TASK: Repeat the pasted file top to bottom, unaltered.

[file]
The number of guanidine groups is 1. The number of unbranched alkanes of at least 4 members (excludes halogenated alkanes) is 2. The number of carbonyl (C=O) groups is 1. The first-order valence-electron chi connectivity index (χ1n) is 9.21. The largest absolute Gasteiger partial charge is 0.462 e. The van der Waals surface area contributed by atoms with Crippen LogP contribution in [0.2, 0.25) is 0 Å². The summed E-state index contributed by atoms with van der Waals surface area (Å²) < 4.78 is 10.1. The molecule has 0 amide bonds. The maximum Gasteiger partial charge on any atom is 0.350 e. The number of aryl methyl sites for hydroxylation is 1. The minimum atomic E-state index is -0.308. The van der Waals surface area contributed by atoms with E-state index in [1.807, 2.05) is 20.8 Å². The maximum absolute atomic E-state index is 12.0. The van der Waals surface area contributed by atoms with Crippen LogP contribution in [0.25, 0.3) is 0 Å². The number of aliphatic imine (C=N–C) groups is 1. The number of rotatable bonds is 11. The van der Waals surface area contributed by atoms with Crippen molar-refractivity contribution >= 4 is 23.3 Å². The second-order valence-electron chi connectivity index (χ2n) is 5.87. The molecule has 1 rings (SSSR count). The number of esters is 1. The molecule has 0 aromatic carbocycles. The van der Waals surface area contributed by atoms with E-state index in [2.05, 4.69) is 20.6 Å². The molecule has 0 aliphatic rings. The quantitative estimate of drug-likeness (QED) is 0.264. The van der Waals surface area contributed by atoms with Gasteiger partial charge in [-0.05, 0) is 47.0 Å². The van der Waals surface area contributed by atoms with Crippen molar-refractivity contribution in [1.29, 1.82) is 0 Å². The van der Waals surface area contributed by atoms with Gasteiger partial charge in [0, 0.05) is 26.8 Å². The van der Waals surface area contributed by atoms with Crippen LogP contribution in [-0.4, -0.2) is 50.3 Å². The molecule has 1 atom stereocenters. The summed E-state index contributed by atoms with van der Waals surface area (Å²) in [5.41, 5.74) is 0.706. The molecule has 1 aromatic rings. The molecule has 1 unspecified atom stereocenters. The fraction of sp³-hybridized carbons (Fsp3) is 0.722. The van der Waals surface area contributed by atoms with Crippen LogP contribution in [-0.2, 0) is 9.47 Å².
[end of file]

The number of guanidine groups is 1. The number of unbranched alkanes of at least 4 members (excludes halogenated alkanes) is 2. The number of carbonyl (C=O) groups is 1. The first-order valence-electron chi connectivity index (χ1n) is 9.21. The largest absolute Gasteiger partial charge is 0.462 e. The van der Waals surface area contributed by atoms with Crippen LogP contribution in [0.2, 0.25) is 0 Å². The summed E-state index contributed by atoms with van der Waals surface area (Å²) < 4.78 is 10.1. The molecule has 0 amide bonds. The maximum Gasteiger partial charge on any atom is 0.350 e. The number of aryl methyl sites for hydroxylation is 1. The minimum atomic E-state index is -0.308. The van der Waals surface area contributed by atoms with E-state index in [1.807, 2.05) is 20.8 Å². The maximum absolute atomic E-state index is 12.0. The van der Waals surface area contributed by atoms with Crippen LogP contribution in [0.25, 0.3) is 0 Å². The number of aliphatic imine (C=N–C) groups is 1. The number of rotatable bonds is 11. The van der Waals surface area contributed by atoms with Crippen molar-refractivity contribution >= 4 is 23.3 Å². The second-order valence-electron chi connectivity index (χ2n) is 5.87. The molecule has 1 rings (SSSR count). The number of esters is 1. The molecule has 0 aromatic carbocycles. The van der Waals surface area contributed by atoms with E-state index in [2.05, 4.69) is 20.6 Å². The molecule has 0 aliphatic rings. The quantitative estimate of drug-likeness (QED) is 0.264. The van der Waals surface area contributed by atoms with Gasteiger partial charge in [-0.05, 0) is 47.0 Å². The van der Waals surface area contributed by atoms with Crippen molar-refractivity contribution in [1.29, 1.82) is 0 Å². The van der Waals surface area contributed by atoms with Gasteiger partial charge in [0, 0.05) is 26.8 Å². The van der Waals surface area contributed by atoms with Crippen LogP contribution in [-0.4, -0.2) is 50.3 Å². The molecule has 1 atom stereocenters. The summed E-state index contributed by atoms with van der Waals surface area (Å²) in [5.41, 5.74) is 0.706. The molecule has 1 aromatic rings. The molecule has 1 unspecified atom stereocenters. The fraction of sp³-hybridized carbons (Fsp3) is 0.722. The van der Waals surface area contributed by atoms with Crippen LogP contribution in [-0.2, 0) is 9.47 Å².